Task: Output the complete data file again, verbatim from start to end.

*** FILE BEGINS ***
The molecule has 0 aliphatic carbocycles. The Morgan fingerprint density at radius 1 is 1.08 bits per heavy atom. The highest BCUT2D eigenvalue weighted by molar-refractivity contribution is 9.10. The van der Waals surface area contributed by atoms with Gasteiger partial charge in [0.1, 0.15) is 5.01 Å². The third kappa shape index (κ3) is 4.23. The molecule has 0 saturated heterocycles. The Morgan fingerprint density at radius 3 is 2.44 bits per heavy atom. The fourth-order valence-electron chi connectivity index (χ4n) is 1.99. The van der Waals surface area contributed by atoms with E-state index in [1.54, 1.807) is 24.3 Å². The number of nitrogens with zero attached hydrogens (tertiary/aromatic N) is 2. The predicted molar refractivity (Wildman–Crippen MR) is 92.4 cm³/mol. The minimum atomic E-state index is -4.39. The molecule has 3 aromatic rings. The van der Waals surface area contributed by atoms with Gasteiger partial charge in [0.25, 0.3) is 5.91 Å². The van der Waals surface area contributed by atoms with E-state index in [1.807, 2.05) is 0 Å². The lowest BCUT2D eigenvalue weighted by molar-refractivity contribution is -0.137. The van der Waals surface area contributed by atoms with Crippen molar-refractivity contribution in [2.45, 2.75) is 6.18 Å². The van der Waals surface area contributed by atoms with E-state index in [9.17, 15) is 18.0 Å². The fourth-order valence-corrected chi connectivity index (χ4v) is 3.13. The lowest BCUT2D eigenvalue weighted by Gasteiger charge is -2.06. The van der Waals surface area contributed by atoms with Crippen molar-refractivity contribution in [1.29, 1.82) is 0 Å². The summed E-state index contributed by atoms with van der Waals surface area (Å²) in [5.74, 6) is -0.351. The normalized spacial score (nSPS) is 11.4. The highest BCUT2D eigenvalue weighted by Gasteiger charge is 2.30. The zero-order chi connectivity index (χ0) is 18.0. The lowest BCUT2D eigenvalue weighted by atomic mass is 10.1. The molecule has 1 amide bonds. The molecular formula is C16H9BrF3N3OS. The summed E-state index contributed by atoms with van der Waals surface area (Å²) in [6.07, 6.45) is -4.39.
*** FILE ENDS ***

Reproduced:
The molecule has 0 aliphatic carbocycles. The Morgan fingerprint density at radius 1 is 1.08 bits per heavy atom. The highest BCUT2D eigenvalue weighted by molar-refractivity contribution is 9.10. The van der Waals surface area contributed by atoms with Gasteiger partial charge in [0.1, 0.15) is 5.01 Å². The third kappa shape index (κ3) is 4.23. The molecule has 0 saturated heterocycles. The Morgan fingerprint density at radius 3 is 2.44 bits per heavy atom. The fourth-order valence-electron chi connectivity index (χ4n) is 1.99. The van der Waals surface area contributed by atoms with E-state index in [1.54, 1.807) is 24.3 Å². The number of nitrogens with zero attached hydrogens (tertiary/aromatic N) is 2. The predicted molar refractivity (Wildman–Crippen MR) is 92.4 cm³/mol. The minimum atomic E-state index is -4.39. The molecule has 3 aromatic rings. The van der Waals surface area contributed by atoms with Gasteiger partial charge in [0.25, 0.3) is 5.91 Å². The van der Waals surface area contributed by atoms with E-state index in [1.807, 2.05) is 0 Å². The lowest BCUT2D eigenvalue weighted by molar-refractivity contribution is -0.137. The van der Waals surface area contributed by atoms with Crippen molar-refractivity contribution in [2.45, 2.75) is 6.18 Å². The van der Waals surface area contributed by atoms with E-state index in [9.17, 15) is 18.0 Å². The fourth-order valence-corrected chi connectivity index (χ4v) is 3.13. The lowest BCUT2D eigenvalue weighted by Gasteiger charge is -2.06. The van der Waals surface area contributed by atoms with Crippen molar-refractivity contribution in [1.29, 1.82) is 0 Å². The summed E-state index contributed by atoms with van der Waals surface area (Å²) in [5.74, 6) is -0.351. The normalized spacial score (nSPS) is 11.4. The highest BCUT2D eigenvalue weighted by Gasteiger charge is 2.30. The zero-order chi connectivity index (χ0) is 18.0. The lowest BCUT2D eigenvalue weighted by atomic mass is 10.1. The molecule has 1 amide bonds. The molecular formula is C16H9BrF3N3OS. The summed E-state index contributed by atoms with van der Waals surface area (Å²) in [6.07, 6.45) is -4.39.